Why haven’t we solved climate change yet?

Most conversations I have had with people around climate change include one commonly expressed frustration- if only people were not so foolish, and listened to the scientific community about climate change, we wouldn’t be in this fix! Why can’t people trust science when it tells them that climate change is real, and proposes solutions that can solve our challenges?

Well, one response that I often hear to this question, that the media also sometimes seems to catch on to, is – we must understand people who disbelieve climate science from their own vantage point. When we put ourselves in their shoes, we will see that their political leanings, their everyday problems and their perceptions about the world can make it difficult for them to understand climate change- which requires a stretch of the imagination anyway, embroiled as it has become with almost every other issue that faces us today. Coupled with the fact that science in the form of graphs and charts can often feel so disconnected from daily lives for most people, it isn’t that hard to see why they may choose to trust someone closer and more visible (a politician, the news, their friends) than distant scientists brandishing peer-reviewed papers.

But maybe this isn’t the question we should be asking ourselves at all! Maybe we need to reorient our gaze and ask: is there something else about climate change that makes it such a huge challenge for humanity? Is there a reason our technological fixes and an entire global governance regime has been unsuccessful so far in solving this global crisis?

Maybe one part of the problem lies with the way we have constructed our relationship with nature. In his new book The Great Derangement: Climate Change and the Unthinkable, Amitav Ghosh personifies nature as an entity that has been watching and listening to us, and is now beginning to respond in her own way. That is not to say that nature is one homogenous entity- but in all her magnificent glory, perhaps our interactions with the mountains, seas, rivers, forests and deserts has not gone unnoticed, and because we started to divorce ourselves from her, nature is now knocking on our doors, letting us know that she exists and that she will not take this mistreatment sitting down anymore.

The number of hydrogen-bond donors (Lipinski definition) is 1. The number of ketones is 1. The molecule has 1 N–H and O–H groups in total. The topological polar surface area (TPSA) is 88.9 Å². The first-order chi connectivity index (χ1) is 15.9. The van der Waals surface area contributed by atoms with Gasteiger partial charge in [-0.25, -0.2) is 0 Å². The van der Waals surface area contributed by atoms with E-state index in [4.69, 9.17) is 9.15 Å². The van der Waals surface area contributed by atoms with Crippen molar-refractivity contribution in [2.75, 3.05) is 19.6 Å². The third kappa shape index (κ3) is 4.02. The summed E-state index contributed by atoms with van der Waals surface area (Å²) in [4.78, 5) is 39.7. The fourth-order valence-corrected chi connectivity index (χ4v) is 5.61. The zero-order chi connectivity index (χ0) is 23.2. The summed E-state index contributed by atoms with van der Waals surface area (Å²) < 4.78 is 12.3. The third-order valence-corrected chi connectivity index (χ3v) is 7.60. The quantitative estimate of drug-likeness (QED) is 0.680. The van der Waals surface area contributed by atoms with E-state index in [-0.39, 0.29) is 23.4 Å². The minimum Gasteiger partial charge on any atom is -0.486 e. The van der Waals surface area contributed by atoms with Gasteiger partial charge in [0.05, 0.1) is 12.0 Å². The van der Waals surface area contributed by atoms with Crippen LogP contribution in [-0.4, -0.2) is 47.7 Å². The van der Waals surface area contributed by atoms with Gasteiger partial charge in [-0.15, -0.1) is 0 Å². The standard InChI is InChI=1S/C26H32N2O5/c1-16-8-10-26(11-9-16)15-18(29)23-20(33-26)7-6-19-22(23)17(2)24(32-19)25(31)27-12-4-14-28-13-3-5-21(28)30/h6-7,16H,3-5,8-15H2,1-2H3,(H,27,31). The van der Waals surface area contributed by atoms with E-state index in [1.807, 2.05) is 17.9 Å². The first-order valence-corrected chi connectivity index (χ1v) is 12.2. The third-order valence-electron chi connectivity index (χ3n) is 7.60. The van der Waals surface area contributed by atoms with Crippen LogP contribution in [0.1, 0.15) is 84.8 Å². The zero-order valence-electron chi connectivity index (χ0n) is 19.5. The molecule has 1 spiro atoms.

And that might point towards a much, much deeper problem in our structuring of the climate change crisis. Maybe the reason the climate crisis isn’t solved yet does not lie with the disbelievers and the skeptics at all. Sarewitz (2009) points out that policies over issues like health care, smoking, and financial reform in the US were taken even when faced with vociferous public disagreement or polarization. Moreover, he also argues that if skepticism were the major driving force behind the lack of climate solutions, countries with more common consensus on climate change such as Denmark or the Netherlands, might be performing far ahead of countries like US that don’t, in terms of reducing their carbon emissions (Sarewitz 2009). But they are not.

So what’s going on? If it isn’t the climate deniers, why are we unable to step up action for climate change? Could it be because we just aren’t ready to give up on the socioeconomic system we have created for ourselves? One that rewards excessive consumption, pushes aside all alternative lifestyles that may wish to harmonize more with the ecological systems around us and is loathe to give up on current inequalities because those who benefit from it the most are also at the forefront of the global climate regime? Seen in this form, climate change is not a problem merely for technology to solve, but one that calls on us to exercise our faculties in the sociopolitical and economic arenas, and to bring the social sciences (such as philosophy, sociology, theology, psychology) and the humanities into the playing field as well.

 

Sarewitz, D. (2011). Does Climate Change Knowledge Really Matter? WIREs Clim Change, 2, 475–481.

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The Thesis is only Part of the Process

Hello readers,

I know, I know! I did not keep my commitment to this blog the way I should have, and the way I wanted to. Life gets in the way. Today is a bright, sunny day when a spark of inspiration has hit me though, and so I will make the best of it while it lasts.